Start of Project - January 20, 2007

The Basic Timeline

This project is not expected to be quick.  To understand the process I will first note that I bought this car and am restoring it in Tarija, Bolivia.  That is a city of about 130,000 people, located 120 miles north of the border with Argentina in a valley at about 6000 feet above sea level.  At last count there was a car, truck, or bus for every 8 people.

I have only been able to spend about 30% of my time in Tarija and another 50% or so in the city of Santa Cruz, Bolivia since buying the car. In 2007 was 109 days in Tarija after buying the car and in 2008 only 111 days. In 2009 I only spent 120 days. Santa Cruz is a city of about 1,200,000 people about 450 miles from the border with Brazil in a very flat tropical area at about 1200 feet above sea level.

Santa Cruz is also about 450 miles southwest by mountain road from Tarija. (move the map with your mouse if you don't see Santa Cruz in the upper portion)

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One of the first considerations is that there are very few parts stores in either city, and those that exist sell mainly parts for Japanese, Korean, Brazilian, Argentinian, or Chilean manufactured cars. There are very few American cars in Bolivia.

So from the start I decided to make my list of issues as they came up and order from wherever I could, utilizing trips to the U.S. to bring in most of them, with the option of putting large items on my ocean containers of oil that ship out of Tulsa, Oklahoma every few weeks. It takes about 60 to 80 days to get things from Tulsa to Tarija.

I also have to consider the weight and size of what I try to bring on the plane. The recent reduction of luggage allowance to 50 lb. makes it hard to bring heavy things.

This meant I could not discover that I needed a part, order it, receive it by FedEx and install it. Nor could I go down the street to my local auto parts store and buy it. Yes, FedEx is physically an option, but the last $75 item I had shipped by FedEx cost me $275 in shipping and paperwork.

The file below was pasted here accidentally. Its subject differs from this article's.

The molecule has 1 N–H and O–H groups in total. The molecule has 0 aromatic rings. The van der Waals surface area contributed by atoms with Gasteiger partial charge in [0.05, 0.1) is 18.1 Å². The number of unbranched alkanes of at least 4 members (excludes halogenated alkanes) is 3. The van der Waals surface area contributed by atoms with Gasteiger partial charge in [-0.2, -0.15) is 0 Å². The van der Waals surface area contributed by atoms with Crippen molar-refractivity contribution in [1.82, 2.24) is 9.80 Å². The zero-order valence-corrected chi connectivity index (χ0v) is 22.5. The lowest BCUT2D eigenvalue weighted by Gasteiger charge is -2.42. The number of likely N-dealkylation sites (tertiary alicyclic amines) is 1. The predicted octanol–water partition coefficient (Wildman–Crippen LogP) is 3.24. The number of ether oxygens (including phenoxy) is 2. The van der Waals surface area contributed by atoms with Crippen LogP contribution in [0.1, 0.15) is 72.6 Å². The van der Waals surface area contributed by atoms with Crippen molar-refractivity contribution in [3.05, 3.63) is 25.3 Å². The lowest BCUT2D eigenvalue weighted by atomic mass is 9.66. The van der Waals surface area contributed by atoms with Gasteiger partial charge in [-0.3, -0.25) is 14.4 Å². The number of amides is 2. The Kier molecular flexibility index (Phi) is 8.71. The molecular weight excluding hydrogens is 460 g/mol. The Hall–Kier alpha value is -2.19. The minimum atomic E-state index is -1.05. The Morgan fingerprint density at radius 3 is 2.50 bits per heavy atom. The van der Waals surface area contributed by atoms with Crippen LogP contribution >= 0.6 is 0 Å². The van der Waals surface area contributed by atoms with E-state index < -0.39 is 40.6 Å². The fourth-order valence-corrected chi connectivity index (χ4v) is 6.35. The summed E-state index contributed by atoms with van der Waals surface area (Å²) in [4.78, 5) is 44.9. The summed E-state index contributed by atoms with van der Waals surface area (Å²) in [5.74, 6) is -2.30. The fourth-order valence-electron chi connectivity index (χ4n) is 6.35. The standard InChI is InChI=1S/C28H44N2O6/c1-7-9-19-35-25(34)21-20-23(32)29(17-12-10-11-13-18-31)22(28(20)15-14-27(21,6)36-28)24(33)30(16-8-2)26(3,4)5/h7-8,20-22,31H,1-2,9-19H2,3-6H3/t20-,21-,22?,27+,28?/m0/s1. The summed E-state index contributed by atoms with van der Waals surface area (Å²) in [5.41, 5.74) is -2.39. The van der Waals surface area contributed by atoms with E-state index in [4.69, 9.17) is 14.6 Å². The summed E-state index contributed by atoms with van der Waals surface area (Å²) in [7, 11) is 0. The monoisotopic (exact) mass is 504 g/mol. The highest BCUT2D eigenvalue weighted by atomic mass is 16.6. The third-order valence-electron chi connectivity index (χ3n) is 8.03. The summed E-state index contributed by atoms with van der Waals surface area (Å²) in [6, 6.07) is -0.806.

So I have tried to time my work around trips to the U.S. and trips to Tarija. I have obtained parts from various Corvair parts suppliers, ebay, and members of the very helpful Corvair community.

  • As of this point I have obtained parts from:
    Juneau, Alaska - USA
    McMinnville, Oregon - USA
    Shelburne Falls, Massachusetts - USA
    Tulsa, Oklahoma - USA
    Manassass, Virginia - USA
    Warenton, Virginia - USA
    Virginia Beach, Virginia - USA
    McDowell, Virginia - USA
    Corona, California - USA
    North Concord, Vermont - USA
    Golden, Colorado - USA
    Gettysburg, Pennsylvania - USA
    Quincy, Massachusetts - USA
    Edison, New Jersey - USA
    Hesperia, California - USA
    Wichita, Kansas - USA
  • Ontario, Canada
    Palm Coast, Florida - USA
    Santa Cruz - Bolivia
    Tarija - Bolivia
    Buenos Aires - Argentina
  • Several others
An example of how the timeline from the states works is my new flywheel and pressure plate.

On April 22 I got the engine running and soon the starter nose broke and I heard vibrations at higher rpms. By the 28th, with the help of the members of the Corvair Center forum I located a new flywheel and pressure plate.